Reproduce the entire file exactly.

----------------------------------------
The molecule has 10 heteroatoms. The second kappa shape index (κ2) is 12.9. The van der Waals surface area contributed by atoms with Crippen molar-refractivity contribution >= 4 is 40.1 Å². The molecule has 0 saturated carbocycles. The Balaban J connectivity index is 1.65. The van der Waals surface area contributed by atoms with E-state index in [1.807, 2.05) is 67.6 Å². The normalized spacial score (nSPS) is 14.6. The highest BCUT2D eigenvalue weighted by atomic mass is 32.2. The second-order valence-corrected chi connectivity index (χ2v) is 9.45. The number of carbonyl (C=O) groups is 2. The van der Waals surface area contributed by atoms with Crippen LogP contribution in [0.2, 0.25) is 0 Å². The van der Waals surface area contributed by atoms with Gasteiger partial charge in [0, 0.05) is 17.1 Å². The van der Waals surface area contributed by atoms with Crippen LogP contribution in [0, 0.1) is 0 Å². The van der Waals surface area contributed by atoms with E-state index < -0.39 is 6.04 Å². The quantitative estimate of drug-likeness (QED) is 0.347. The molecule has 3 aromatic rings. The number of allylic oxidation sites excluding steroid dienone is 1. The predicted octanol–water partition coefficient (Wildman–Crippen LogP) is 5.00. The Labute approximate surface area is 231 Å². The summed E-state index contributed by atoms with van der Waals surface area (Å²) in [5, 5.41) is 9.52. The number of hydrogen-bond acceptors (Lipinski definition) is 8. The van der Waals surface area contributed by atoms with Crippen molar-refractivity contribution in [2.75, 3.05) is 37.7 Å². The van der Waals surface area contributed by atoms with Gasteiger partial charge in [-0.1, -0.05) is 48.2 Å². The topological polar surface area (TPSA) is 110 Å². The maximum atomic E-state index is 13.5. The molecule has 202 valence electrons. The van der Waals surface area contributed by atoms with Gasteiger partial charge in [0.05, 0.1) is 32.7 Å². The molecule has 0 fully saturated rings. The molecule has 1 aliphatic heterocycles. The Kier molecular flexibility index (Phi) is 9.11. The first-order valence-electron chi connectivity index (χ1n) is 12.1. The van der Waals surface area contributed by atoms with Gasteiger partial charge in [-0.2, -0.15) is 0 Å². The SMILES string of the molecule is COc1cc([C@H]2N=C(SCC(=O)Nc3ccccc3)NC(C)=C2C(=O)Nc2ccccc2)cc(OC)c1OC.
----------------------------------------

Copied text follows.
The molecule has 10 heteroatoms. The second kappa shape index (κ2) is 12.9. The van der Waals surface area contributed by atoms with Crippen molar-refractivity contribution >= 4 is 40.1 Å². The molecule has 0 saturated carbocycles. The Balaban J connectivity index is 1.65. The van der Waals surface area contributed by atoms with E-state index in [1.807, 2.05) is 67.6 Å². The normalized spacial score (nSPS) is 14.6. The highest BCUT2D eigenvalue weighted by atomic mass is 32.2. The second-order valence-corrected chi connectivity index (χ2v) is 9.45. The number of carbonyl (C=O) groups is 2. The van der Waals surface area contributed by atoms with Crippen LogP contribution in [0.2, 0.25) is 0 Å². The van der Waals surface area contributed by atoms with Gasteiger partial charge in [0, 0.05) is 17.1 Å². The van der Waals surface area contributed by atoms with Crippen LogP contribution in [0, 0.1) is 0 Å². The van der Waals surface area contributed by atoms with E-state index < -0.39 is 6.04 Å². The quantitative estimate of drug-likeness (QED) is 0.347. The molecule has 3 aromatic rings. The number of allylic oxidation sites excluding steroid dienone is 1. The predicted octanol–water partition coefficient (Wildman–Crippen LogP) is 5.00. The Labute approximate surface area is 231 Å². The summed E-state index contributed by atoms with van der Waals surface area (Å²) in [5, 5.41) is 9.52. The number of hydrogen-bond acceptors (Lipinski definition) is 8. The van der Waals surface area contributed by atoms with Crippen molar-refractivity contribution in [2.75, 3.05) is 37.7 Å². The van der Waals surface area contributed by atoms with Gasteiger partial charge in [-0.1, -0.05) is 48.2 Å². The topological polar surface area (TPSA) is 110 Å². The maximum atomic E-state index is 13.5. The molecule has 202 valence electrons. The van der Waals surface area contributed by atoms with Gasteiger partial charge in [0.05, 0.1) is 32.7 Å². The molecule has 0 fully saturated rings. The molecule has 1 aliphatic heterocycles. The Kier molecular flexibility index (Phi) is 9.11. The first-order valence-electron chi connectivity index (χ1n) is 12.1. The van der Waals surface area contributed by atoms with Gasteiger partial charge in [-0.2, -0.15) is 0 Å². The SMILES string of the molecule is COc1cc([C@H]2N=C(SCC(=O)Nc3ccccc3)NC(C)=C2C(=O)Nc2ccccc2)cc(OC)c1OC.